This was about the current problem, notice only a few seconds of work: "Chris approached the checkout area and inspected all of the computers. Seconds later, he leaned into his manager's office and said 'hey Gilbert, turn the computers back on.'"

  • Anon (unregistered) in reply to Someone You Know
    Someone You Know:
    Jake Vinson:
    Servers were of the Frankensteinian variety, comprised of hardware that store employees didn't need anymore.

    "Comprised" != "composed". Using less common words in an attempt to sound more intelligent usually makes one sound less intelligent.

    com·prise /kəmˈpraɪz/ Pronunciation Key - Show Spelled Pronunciation[kuhm-prahyz] Pronunciation Key - Show IPA Pronunciation –verb (used with object), -prised, -pris·ing. 1. to include or contain: The Soviet Union comprised several socialist republics.
    2. to consist of; be composed of: The advisory board comprises six members.
    3. to form or constitute: Seminars and lectures comprised the day's activities.
    —Idiom4. be comprised of, to consist of; be composed of: The sales network is comprised of independent outlets and chain stores.

    dumbass

  • David (unregistered)

    So the surge protectors would... turn the computers back on when the power blinked? I don't get it. Sure I could see the computers staying up if you put UPSes on them, but not surge protectors.

  • Doug (unregistered) in reply to Anon
    Comment held for moderation.
  • KattMan (cs) in reply to David
    David:
    So the surge protectors would... turn the computers back on when the power blinked? I don't get it. Sure I could see the computers staying up if you put UPSes on them, but not surge protectors.

    No but they would at least protect them from damage during a power spike. And they are cheaper than UPS systems.

  • Doug (unregistered)

    So he should drop the 'of' or go to composed.

  • Cuttie McPasty (unregistered) in reply to Anon
    Anon:
    Someone You Know:
    Jake Vinson:
    Servers were of the Frankensteinian variety, comprised of hardware that store employees didn't need anymore.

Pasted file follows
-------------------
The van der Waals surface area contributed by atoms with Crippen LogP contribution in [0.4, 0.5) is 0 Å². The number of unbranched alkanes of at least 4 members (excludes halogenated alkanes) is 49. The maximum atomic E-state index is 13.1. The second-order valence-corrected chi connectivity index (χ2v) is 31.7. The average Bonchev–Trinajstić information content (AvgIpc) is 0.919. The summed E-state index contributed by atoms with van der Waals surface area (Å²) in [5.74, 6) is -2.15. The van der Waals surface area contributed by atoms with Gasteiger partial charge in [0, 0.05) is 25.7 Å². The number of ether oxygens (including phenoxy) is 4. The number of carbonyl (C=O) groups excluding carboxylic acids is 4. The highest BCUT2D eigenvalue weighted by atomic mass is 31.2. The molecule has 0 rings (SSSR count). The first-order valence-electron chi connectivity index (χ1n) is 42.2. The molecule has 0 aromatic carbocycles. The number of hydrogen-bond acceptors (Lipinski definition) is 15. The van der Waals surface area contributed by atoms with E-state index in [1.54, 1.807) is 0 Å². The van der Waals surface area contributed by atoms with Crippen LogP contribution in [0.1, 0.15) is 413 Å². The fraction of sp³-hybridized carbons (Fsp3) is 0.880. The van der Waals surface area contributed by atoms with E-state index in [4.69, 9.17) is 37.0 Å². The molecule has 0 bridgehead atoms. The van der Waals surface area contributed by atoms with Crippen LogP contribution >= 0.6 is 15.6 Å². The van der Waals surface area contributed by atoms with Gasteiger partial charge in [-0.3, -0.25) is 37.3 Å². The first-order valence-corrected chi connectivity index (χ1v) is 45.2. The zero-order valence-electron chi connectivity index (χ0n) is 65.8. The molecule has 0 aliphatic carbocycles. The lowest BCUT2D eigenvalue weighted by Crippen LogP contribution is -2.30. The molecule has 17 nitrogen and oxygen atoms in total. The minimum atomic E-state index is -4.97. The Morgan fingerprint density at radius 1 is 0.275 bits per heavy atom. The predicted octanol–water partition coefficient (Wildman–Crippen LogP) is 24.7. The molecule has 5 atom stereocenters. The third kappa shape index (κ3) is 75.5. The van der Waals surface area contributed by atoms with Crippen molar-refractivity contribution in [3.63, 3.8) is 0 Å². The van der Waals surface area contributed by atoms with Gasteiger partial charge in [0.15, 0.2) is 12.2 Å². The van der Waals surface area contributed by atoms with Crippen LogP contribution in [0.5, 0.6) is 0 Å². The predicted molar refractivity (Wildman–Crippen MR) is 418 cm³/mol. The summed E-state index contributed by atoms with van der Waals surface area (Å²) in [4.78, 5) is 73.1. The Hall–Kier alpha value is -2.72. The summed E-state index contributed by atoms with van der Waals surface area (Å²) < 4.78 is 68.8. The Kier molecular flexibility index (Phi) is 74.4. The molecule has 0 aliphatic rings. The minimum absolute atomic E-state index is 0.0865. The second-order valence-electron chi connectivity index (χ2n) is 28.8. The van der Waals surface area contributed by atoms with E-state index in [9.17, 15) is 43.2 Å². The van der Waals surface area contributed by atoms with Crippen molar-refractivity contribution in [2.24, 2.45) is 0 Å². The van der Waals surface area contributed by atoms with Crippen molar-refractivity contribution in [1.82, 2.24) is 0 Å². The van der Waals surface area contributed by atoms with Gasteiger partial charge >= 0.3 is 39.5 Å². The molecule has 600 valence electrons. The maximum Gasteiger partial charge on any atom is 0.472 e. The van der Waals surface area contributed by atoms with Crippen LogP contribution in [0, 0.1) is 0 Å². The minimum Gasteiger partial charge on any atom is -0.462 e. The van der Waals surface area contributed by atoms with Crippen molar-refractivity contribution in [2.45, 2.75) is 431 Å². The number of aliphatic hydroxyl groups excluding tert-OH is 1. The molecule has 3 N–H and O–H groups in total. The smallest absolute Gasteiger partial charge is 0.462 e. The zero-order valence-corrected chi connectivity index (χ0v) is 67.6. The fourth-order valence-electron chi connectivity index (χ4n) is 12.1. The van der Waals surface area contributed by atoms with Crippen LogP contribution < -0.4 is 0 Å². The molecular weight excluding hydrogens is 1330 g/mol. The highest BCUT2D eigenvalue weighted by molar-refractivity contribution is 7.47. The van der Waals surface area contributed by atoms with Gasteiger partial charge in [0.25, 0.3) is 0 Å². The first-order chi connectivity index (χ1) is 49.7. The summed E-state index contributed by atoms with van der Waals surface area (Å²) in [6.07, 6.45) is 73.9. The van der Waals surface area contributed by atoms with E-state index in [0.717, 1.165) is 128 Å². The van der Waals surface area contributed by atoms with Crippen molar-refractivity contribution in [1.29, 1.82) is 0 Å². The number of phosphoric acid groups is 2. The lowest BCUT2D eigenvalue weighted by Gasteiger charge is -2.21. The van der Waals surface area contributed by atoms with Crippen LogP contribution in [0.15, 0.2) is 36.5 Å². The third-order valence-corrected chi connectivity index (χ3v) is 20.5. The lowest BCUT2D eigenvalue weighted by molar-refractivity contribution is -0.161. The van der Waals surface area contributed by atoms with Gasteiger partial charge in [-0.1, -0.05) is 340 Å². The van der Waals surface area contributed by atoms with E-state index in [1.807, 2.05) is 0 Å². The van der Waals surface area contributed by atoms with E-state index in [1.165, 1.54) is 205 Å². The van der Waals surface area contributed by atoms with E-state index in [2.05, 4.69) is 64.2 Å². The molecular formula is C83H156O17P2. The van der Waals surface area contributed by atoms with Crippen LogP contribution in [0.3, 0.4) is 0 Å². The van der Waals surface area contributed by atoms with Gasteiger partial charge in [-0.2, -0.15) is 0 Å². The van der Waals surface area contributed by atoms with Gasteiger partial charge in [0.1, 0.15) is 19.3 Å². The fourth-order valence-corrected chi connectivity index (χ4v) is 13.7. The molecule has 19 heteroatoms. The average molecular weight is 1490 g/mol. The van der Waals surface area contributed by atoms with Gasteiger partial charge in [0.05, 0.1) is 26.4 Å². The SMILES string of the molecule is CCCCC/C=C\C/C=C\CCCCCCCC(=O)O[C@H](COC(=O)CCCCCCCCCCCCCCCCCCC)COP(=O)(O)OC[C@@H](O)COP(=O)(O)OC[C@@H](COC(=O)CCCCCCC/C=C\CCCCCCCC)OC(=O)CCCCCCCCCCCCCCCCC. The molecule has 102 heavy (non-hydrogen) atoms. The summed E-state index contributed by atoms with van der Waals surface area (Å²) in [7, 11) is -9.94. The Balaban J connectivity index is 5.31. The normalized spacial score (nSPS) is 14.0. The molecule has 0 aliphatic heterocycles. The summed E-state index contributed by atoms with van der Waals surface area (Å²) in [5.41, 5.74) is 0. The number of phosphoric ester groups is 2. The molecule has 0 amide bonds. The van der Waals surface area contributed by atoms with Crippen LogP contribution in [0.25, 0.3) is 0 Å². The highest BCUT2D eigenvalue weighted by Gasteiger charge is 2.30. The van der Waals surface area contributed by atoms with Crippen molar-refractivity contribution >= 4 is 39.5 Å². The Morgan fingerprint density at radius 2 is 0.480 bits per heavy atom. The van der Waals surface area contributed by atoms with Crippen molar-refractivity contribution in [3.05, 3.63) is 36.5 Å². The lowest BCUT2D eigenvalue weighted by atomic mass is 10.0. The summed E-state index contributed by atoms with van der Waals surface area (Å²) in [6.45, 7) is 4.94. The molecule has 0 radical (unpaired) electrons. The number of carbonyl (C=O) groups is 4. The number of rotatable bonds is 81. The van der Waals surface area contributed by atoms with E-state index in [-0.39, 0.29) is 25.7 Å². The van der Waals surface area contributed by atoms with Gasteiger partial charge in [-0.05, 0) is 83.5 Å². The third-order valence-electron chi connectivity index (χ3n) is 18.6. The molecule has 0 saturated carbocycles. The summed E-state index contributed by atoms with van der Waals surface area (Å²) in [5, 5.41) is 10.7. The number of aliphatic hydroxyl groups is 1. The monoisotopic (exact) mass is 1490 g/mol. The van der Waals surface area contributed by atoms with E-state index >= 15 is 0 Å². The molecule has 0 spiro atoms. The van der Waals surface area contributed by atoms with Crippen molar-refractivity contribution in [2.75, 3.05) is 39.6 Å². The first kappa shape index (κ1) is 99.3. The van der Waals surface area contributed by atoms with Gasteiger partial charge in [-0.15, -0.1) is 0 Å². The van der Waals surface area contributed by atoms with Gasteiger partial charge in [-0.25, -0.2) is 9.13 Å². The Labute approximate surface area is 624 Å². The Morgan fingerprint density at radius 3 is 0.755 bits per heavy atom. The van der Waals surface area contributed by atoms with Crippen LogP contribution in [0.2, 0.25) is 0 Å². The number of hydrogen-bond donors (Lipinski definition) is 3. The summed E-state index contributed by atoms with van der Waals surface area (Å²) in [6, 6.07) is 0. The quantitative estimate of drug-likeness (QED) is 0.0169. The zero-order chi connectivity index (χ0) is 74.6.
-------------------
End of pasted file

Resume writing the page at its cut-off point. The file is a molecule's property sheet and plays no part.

"Comprised" != "composed". Using less common words in an attempt to sound more intelligent usually makes one sound less intelligent.

    com·prise /kəmˈpraɪz/ Pronunciation Key - Show Spelled Pronunciation[kuhm-prahyz] Pronunciation Key - Show IPA Pronunciation –verb (used with object), -prised, -pris·ing. 1. to include or contain: The Soviet Union comprised several socialist republics.
    2. to consist of; be composed of: The advisory board comprises six members.
    3. to form or constitute: Seminars and lectures comprised the day's activities.
    —Idiom4. be comprised of, to consist of; be composed of: The sales network is comprised of independent outlets and chain stores.

    dumbass

    Although “comprise” is used primarily to mean “to include,” it is also often stretched to mean “is made up of”—a meaning that some critics object to. The most cautious route is to avoid using “of” after any form of “comprise” and substitute “is composed of” in sentences like this: “Jimmy’s paper on Marxism was composed entirely of sentences copied off the Marx Brothers Home Page.”

  • Caleb (unregistered)

    About the 'low IT budget' aspect of this story, I think companies often don't realize what resources they have available past cash flow. A couple interesting solutions I've seen for cash-strapped companies getting IT work done:

    Trade. There's bound to be someone out there who wants your goods/services but doesn't want to pay for it.

    Advertise at local college. Get a college kid studying IT (make sure you screen candidates of course) and offer your willingness to be a good reference on their resume.

    Of course, you won't find as many candidates with these solutions as you would simply offering to pay someone, but with a little persistence, you'd be surprised well old fashioned bartering can work.

  • gabba (cs) in reply to KattMan
    KattMan:
    rd:
    I read it several time now and still don’t get it.

    Key points:

    (1) All computers killed by power surge says Gilbert (the boss). (2) Chris (the hero) fixes all computers by patching, updating, etc. (3) Chris tells Gilbert to turn the computers back on. (apparently WTF)

    Questions:

    (1) Did the power surge damage the computer hardware? If not, what did it do, just shut them down?

    (2) If the hardware was damaged, how did Chris address the software issues without addressing the damaged hardware first?

    (3) If the hardware was not damaged (or if it was damaged and then repaired even though it wasn’t mentioned in the story) why did Chris have to tell Gilbert to turn the computers back on? Didn’t Chris have them on to address the software issues?

    If I missed something very obvious then you are welcome to flame me - after answering my stupid questions of course.

    Reading comprehension...

    This was talking about past problems: "Chris was able to address all the software issues by installing patches, antispyware software, and up-to-date virus protection. And while those issues were severe, Chris was now faced with the most dire situation he'd ever had to deal with."

    This was about the current problem, notice only a few seconds of work: "Chris approached the checkout area and inspected all of the computers. Seconds later, he leaned into his manager's office and said 'hey Gilbert, turn the computers back on.'"

    So ... we are to believe that despite the absence of surge protectors, the surge failed to damage the computers; instead it just turned them off? Interesting.

  • BeanBagGirl (unregistered)

    Who's the sexy stud in the picture?

  • rank this (unregistered) in reply to KattMan